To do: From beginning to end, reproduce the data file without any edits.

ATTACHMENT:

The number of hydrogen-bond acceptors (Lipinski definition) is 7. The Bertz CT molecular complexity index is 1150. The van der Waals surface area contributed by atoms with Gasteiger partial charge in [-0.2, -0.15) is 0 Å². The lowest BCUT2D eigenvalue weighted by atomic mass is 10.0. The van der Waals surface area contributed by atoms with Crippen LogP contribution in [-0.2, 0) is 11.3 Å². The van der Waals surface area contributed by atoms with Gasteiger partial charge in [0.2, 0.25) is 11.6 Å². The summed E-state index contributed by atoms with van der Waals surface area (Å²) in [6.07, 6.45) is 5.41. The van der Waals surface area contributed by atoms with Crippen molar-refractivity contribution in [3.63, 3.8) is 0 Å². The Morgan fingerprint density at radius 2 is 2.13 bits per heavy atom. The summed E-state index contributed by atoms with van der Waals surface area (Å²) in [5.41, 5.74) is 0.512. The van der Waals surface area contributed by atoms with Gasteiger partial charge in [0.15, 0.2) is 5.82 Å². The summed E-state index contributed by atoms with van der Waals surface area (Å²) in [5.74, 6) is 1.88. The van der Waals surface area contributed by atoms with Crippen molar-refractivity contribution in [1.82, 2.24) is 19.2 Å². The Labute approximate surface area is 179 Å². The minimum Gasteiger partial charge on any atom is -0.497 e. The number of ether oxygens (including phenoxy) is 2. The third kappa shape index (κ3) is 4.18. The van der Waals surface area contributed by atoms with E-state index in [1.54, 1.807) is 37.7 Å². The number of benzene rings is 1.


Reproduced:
The number of hydrogen-bond acceptors (Lipinski definition) is 7. The Bertz CT molecular complexity index is 1150. The van der Waals surface area contributed by atoms with Gasteiger partial charge in [-0.2, -0.15) is 0 Å². The lowest BCUT2D eigenvalue weighted by atomic mass is 10.0. The van der Waals surface area contributed by atoms with Crippen LogP contribution in [-0.2, 0) is 11.3 Å². The van der Waals surface area contributed by atoms with Gasteiger partial charge in [0.2, 0.25) is 11.6 Å². The summed E-state index contributed by atoms with van der Waals surface area (Å²) in [6.07, 6.45) is 5.41. The van der Waals surface area contributed by atoms with Crippen molar-refractivity contribution in [3.63, 3.8) is 0 Å². The Morgan fingerprint density at radius 2 is 2.13 bits per heavy atom. The summed E-state index contributed by atoms with van der Waals surface area (Å²) in [5.41, 5.74) is 0.512. The van der Waals surface area contributed by atoms with Gasteiger partial charge in [0.15, 0.2) is 5.82 Å². The summed E-state index contributed by atoms with van der Waals surface area (Å²) in [5.74, 6) is 1.88. The van der Waals surface area contributed by atoms with Crippen molar-refractivity contribution in [1.82, 2.24) is 19.2 Å². The Labute approximate surface area is 179 Å². The minimum Gasteiger partial charge on any atom is -0.497 e. The number of ether oxygens (including phenoxy) is 2. The third kappa shape index (κ3) is 4.18. The van der Waals surface area contributed by atoms with E-state index in [1.54, 1.807) is 37.7 Å². The number of benzene rings is 1.